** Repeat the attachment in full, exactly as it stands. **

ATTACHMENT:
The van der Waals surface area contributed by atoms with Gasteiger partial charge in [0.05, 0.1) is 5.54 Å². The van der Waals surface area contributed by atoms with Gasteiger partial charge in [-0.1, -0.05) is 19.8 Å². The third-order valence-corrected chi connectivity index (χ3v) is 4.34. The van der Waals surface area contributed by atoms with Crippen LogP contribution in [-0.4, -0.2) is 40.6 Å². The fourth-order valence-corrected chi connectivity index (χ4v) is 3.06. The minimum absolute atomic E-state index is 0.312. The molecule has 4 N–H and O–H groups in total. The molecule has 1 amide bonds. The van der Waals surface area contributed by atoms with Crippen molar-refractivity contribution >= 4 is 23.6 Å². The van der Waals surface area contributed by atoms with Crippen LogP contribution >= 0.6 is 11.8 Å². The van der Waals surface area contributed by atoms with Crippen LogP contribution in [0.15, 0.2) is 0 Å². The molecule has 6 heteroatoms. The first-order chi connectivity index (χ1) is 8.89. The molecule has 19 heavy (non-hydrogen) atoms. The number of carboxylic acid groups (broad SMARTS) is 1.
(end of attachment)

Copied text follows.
The van der Waals surface area contributed by atoms with Gasteiger partial charge in [0.05, 0.1) is 5.54 Å². The van der Waals surface area contributed by atoms with Gasteiger partial charge in [-0.1, -0.05) is 19.8 Å². The third-order valence-corrected chi connectivity index (χ3v) is 4.34. The van der Waals surface area contributed by atoms with Crippen LogP contribution in [-0.4, -0.2) is 40.6 Å². The fourth-order valence-corrected chi connectivity index (χ4v) is 3.06. The minimum absolute atomic E-state index is 0.312. The molecule has 4 N–H and O–H groups in total. The molecule has 1 amide bonds. The van der Waals surface area contributed by atoms with Crippen molar-refractivity contribution >= 4 is 23.6 Å². The van der Waals surface area contributed by atoms with Crippen LogP contribution >= 0.6 is 11.8 Å². The van der Waals surface area contributed by atoms with Crippen LogP contribution in [0.15, 0.2) is 0 Å². The molecule has 6 heteroatoms. The first-order chi connectivity index (χ1) is 8.89. The molecule has 19 heavy (non-hydrogen) atoms. The number of carboxylic acid groups (broad SMARTS) is 1.